old jingle about early rising making
ti man healthy, wealthy and wise is
responsible for more misery in tlx;
world than all the othc*Cgood be
havior maxims and rule- for success
put together. Hut it is gratifying
to observe that the present genera
tion is not to complaisant in obey
ing the rule as the g.1 but mis
guided men and women of yester
day. The early rising fad is not
much in vogue now in the cities,
and it will not be many years before
the beneficent reform will take root
it: thr- country. The cause of this
change of course is in the change
from early to late hours in thickly
settled localities. The urban popu
lation occupies its evenings in pleas
urable pursuits and retires at an
hour that is not in harmony with
the advice that was inculcated daily
in the minds of our grandmothers
and grandfathers. Another great
change is the increase of occupa
tions that require night work, for in
every large city there are thousands
of men and women who work at
night and sleep during the day. The
theater is also an important factor
in keeping people awake until mid
night. In olden times there were
not so many amusements and dis
tractions in the daily life, and after
' our grandparents finished their
I day's work there was nothing better
I to do than go to bed. In these days
of rushing business and varied pleas
ures, however, humanity just begins
to enjoy itself when "darkness falls
from the wing of night/' when the
pale blue rays of tho electrics drill
holes in the ebon atmosphere and
the noises of the downtown thor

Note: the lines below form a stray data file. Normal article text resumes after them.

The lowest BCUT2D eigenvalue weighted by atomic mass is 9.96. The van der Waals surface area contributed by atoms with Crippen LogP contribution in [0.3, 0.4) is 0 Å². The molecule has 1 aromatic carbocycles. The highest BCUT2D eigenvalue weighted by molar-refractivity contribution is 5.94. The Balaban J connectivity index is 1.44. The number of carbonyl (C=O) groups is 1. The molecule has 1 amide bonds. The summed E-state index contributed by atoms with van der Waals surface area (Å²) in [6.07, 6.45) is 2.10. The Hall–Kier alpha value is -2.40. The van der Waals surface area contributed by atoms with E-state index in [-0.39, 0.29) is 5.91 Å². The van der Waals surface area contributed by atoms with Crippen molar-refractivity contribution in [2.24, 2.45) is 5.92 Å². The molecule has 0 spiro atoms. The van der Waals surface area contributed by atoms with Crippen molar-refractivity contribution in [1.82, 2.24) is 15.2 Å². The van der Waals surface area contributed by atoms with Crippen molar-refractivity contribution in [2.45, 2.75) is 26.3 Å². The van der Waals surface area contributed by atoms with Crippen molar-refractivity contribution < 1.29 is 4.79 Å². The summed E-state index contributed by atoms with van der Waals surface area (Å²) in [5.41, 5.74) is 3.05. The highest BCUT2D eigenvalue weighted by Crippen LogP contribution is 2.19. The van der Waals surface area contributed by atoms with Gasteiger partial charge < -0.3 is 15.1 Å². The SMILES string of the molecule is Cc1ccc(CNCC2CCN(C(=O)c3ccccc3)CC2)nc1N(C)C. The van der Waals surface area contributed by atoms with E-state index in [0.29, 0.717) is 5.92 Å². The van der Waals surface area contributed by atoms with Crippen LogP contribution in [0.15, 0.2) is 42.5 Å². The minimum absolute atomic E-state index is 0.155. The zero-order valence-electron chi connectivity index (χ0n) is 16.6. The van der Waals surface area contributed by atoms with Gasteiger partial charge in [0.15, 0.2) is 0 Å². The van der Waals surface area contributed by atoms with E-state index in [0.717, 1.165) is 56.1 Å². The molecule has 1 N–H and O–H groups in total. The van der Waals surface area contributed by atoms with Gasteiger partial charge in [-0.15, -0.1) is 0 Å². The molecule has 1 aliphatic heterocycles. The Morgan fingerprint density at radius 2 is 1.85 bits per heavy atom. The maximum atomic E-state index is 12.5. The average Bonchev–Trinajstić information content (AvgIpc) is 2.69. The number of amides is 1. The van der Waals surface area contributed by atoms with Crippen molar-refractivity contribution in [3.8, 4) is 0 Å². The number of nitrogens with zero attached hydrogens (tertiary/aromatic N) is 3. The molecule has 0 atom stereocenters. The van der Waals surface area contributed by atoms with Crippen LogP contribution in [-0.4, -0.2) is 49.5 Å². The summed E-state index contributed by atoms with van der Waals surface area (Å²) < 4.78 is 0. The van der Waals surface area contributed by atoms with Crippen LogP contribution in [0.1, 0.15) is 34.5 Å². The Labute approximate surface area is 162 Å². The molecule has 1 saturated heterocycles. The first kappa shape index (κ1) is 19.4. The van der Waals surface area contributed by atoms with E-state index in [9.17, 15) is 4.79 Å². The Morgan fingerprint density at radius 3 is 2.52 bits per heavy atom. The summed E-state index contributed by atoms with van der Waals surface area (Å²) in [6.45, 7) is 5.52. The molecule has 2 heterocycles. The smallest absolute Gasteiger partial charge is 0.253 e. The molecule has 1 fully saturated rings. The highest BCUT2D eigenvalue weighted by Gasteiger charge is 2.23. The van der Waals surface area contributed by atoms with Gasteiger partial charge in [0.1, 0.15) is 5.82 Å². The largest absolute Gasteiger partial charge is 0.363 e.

oughfares fall on the ear.?Roches
Knew Solomon All Right.
A little girl who attended regu
larly a Sunday school where the in
ternational lessons were taught went
oik! afternoon to the class of a play
mate and heard catechism question
for the first time in her life. She
was asked several questions and was
much mortified not to be uble to an
"Who was the first mun?" No
"Do you know who Noah was?"
A shake of the head, and the ques
tion was passed on.
Finally the teacher said, "Did you
ever hear about Solomon, dear?"
Here was an acquaintance at last,
and the little girl's face broke into
"Oh, yes," she replied confident
ly; "I know him nil the way through
?'Solomon Grundy, born on Mon
day!' Want me to say the rest?"?
New York Press.
The Regrettable Situation.
"My son," suid the-old man kind
ly, "go forth into the world and
conquer it. Hcraembe? this, Self
confidence is to be your sheet an
And the young man went.
After three years he returned,
seedy and with a look of settled dis
couragement on his face.
"I am a false alarm," he announc
ed gravely, in a tone of settled con
"No!" roared the father. "What
did I tell you about having self con
"I found/' said the young man
sadly, "that those who have the
least excuse for self confidence have
cornered the market in that com
. Colora Foi' Mourning.
The following arc tho various col
ors used for mourning in'different
countries, together with the reasons
given for the selection: Black ex